Too many business plans focus on goals for the coming year, without explaining how those goals were selected, and how they will be reached.

The purpose of a business plan – in my mind – is to set out a path of action, and help make strategic decisions through the year. It is not a dream on paper. There is huge value in being able to stick to your plan. A track record of achievements or progress towards your goals both increases your own reliance on the plan, and acts as a measure of success. When you talk about your business, and can mention the goals you’ve met, it increases confidence. When you want to sell, that track record illustrates a viable, evolving business.

The first step in setting your goals is to thoroughly review your financials. I always choose to do this with someone wiser than me in this realm – my accountant and bookkeeper. (Quick aside – “bookkeeper” has three consecutive double letters!). They look at the health of the company in very different ways from me sometimes. And their perspective is almost always how to make my business more sustainable – not just to grow revenue. Moderating cashflow. Acting on past due receivables. Detecting seasonal trends and the impact on cost & resources. Measuring profitability of subcontracted work.

The next step I take is a customer-centric one. What needs to change in order to maximize customer satisfaction and retention? What makes my company a better choice for attracting new customers? Which are the current processes that touch on my customers, that can leave them with a better opinion?

Then what needs to change from a business development perspective? The standard response is to find ways to increase the sales funnel volume. My preferred method is to increase close rate. Converting prospects to opportunities, and closing those sales can be more effective use of resources for owner-managed companies with a small sales force. Determining the changes needed in either case usually involves process and infrastructure, and becomes an actionable goal for the year.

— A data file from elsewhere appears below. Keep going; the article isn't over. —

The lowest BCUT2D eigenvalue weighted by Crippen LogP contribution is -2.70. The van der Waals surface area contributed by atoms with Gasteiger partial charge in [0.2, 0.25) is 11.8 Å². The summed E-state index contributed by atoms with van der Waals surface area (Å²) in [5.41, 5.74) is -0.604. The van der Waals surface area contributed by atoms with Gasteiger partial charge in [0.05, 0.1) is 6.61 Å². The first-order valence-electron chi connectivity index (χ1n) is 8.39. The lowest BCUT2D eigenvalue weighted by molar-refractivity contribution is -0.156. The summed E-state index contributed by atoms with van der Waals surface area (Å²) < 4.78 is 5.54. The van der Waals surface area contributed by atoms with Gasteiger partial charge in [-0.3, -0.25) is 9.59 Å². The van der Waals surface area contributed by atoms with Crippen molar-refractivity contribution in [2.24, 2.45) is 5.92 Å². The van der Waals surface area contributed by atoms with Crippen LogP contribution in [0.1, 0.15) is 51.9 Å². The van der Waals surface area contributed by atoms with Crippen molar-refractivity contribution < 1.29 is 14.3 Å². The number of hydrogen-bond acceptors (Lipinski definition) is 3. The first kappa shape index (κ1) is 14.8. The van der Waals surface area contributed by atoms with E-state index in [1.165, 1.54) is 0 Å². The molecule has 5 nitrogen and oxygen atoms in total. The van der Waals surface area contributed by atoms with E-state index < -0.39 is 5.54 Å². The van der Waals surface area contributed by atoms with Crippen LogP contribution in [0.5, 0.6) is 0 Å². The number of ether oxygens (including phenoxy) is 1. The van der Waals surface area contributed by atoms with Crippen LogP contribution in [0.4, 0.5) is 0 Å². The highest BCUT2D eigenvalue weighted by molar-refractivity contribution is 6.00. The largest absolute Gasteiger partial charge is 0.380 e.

Each of these should build towards measurable goal setting, and in the process answer how you will achieve that goal. For example, modifying monthly invoices to include detailed report on progress and deliverables in the month may help retain one more customer. Which has a revenue impact you can predict accurately. Mapping the planned initiatives over the year so that you can focus suitably on each rather than attempt them all at once, lets you determine when your changes might impact results.

And that is how you establish a dream-free business plan, with measurable results, and clearly defined actions to take throughout the year.

I’m going to do one more blog on business plans next, to discuss some of the more advanced options like accelerated growth, managing economic downturns and attracting investment.

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